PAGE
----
Romney talked up Romneycare, disavowed the central tent pole of his tax plan, downplayed his radical Medicare plan, claimed he wouldn't reduce education spending, lauded key parts of the Wall Street reform law, and was silent about every potential budget cut except his bold plan to eliminate public broadcasting subsidies. And today his typically absolutist base couldn't be happier.
That's perhaps an indication that at this point conservatives care more about victory than purity. But if they don't yank back against his lurch to the center -- if they've given up on "housebreaking" him -- then it's hard to see how this remains the choice election that Obama, and for good measure Paul Ryan, want it to be.
It's hard to fathom that a contest billed -- accurately in my view -- as the greatest contrast in a generation could fundamentally change character a month before the election. But it could.
Now I think a few things could re-strike the contrast. Some of them even seem likely. Maybe conservatives will rein Romney in. Maybe the next debate moderator will put Romney on the spot about women's issues, immigration or gay rights. Maybe the press will seize the Etch-a-Sketch. Maybe Obama will punch at Romney's weak spots -- Swiss bank account, 47 percent, outsourcing -- in a way he wasn't willing to last night.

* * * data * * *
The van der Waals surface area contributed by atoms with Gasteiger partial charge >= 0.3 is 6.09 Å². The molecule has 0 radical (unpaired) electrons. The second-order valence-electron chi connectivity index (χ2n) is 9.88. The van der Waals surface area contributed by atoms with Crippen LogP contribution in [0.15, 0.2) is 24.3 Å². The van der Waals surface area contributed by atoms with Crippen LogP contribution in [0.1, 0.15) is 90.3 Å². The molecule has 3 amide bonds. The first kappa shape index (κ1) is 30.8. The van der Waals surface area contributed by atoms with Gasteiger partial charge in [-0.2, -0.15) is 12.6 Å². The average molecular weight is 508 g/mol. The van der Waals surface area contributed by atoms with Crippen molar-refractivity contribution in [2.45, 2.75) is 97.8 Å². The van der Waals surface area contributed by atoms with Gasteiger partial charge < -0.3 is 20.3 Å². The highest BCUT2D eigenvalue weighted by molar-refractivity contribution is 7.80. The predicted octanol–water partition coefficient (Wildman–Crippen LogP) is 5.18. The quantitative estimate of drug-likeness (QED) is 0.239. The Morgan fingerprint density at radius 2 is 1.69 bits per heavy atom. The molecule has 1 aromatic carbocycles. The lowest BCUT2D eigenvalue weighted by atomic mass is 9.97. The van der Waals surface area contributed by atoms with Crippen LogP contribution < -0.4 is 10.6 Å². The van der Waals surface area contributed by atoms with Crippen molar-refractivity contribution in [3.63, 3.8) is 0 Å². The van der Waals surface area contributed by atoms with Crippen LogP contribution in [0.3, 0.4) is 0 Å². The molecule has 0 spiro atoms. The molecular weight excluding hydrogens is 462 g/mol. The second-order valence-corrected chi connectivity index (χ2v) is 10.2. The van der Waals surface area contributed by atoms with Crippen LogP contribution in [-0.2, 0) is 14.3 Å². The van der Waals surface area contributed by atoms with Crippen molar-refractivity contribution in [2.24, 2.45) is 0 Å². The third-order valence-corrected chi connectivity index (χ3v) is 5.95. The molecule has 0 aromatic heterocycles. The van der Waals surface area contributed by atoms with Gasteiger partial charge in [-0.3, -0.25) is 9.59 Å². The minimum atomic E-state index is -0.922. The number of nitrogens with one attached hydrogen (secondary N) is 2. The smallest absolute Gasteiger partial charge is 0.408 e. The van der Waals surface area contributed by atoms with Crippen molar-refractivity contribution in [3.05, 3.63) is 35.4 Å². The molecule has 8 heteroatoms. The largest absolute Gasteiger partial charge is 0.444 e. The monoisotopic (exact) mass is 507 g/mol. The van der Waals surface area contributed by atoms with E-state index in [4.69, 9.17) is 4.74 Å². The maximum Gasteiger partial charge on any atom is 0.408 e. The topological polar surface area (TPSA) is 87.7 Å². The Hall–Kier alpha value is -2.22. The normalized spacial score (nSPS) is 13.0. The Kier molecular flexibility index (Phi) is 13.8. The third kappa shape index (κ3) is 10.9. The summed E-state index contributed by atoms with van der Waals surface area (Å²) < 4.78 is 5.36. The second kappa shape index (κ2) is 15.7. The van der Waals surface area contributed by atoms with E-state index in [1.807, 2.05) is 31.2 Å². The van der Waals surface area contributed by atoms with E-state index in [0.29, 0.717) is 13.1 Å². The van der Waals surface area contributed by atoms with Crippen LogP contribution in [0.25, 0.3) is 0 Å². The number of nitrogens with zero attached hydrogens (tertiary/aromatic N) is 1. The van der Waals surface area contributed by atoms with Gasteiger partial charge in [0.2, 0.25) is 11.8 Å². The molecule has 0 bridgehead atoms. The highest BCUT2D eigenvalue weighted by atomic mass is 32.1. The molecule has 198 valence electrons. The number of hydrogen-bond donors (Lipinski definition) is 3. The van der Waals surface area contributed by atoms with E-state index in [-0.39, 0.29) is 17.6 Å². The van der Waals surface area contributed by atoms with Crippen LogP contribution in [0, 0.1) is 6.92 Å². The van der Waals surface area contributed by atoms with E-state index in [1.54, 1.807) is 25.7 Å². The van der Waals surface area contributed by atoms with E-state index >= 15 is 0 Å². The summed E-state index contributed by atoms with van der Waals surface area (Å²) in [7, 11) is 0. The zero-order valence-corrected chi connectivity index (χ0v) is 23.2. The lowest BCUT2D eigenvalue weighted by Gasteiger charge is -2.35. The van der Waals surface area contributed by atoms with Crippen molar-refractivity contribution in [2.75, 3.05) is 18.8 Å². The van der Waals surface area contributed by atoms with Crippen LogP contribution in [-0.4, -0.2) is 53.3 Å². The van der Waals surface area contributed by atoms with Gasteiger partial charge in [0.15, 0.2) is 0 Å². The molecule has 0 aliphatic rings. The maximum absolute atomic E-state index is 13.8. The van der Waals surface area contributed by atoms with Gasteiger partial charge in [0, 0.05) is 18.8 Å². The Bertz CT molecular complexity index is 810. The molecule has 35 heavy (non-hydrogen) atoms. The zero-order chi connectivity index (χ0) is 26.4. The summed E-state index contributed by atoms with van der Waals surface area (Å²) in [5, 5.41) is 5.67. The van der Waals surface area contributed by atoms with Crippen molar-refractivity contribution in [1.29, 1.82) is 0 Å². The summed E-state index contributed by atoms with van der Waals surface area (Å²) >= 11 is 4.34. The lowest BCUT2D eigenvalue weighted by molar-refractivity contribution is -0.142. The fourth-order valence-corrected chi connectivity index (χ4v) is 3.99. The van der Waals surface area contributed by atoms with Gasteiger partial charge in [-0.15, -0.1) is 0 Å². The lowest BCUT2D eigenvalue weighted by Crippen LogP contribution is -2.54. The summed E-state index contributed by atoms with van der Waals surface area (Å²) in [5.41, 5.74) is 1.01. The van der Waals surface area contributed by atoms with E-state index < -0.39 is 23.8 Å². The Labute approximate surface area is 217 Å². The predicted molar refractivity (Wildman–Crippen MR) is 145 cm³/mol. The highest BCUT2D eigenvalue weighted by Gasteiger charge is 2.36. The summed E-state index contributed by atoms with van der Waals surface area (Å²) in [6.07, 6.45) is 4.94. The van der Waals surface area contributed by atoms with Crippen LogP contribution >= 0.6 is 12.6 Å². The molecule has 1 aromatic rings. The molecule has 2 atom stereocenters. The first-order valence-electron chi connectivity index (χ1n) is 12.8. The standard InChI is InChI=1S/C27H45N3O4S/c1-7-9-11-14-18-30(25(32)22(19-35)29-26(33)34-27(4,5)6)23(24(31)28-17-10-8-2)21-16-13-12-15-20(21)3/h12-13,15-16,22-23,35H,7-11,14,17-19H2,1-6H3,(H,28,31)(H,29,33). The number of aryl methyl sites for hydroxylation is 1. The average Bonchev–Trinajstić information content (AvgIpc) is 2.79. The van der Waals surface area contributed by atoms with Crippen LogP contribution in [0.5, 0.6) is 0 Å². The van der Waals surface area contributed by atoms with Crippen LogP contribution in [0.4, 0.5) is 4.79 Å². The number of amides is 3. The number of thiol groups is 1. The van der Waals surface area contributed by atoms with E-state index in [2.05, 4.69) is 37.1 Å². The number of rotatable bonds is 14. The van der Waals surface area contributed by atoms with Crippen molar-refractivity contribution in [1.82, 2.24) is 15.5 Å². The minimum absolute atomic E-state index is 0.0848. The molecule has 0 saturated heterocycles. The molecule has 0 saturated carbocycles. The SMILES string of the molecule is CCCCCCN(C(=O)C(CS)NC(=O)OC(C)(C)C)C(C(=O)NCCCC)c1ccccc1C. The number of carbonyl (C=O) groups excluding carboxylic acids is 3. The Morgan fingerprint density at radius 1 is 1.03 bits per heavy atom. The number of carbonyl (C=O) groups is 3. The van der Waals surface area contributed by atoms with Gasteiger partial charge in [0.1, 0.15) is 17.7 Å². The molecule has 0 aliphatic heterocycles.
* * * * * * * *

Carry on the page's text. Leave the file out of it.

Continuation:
But otherwise the choice election strategy Chicago wants -- using Romney's career and his primary campaign positions to tear him down -- will grow out of step and less credible.
It's a little strange that Obama wasn't better prepared for Romney to don a gentler facade. But what Romney did went beyond artifice, and it's hard to fathom a handy riposte to Romney disavowing huge parts of his agenda.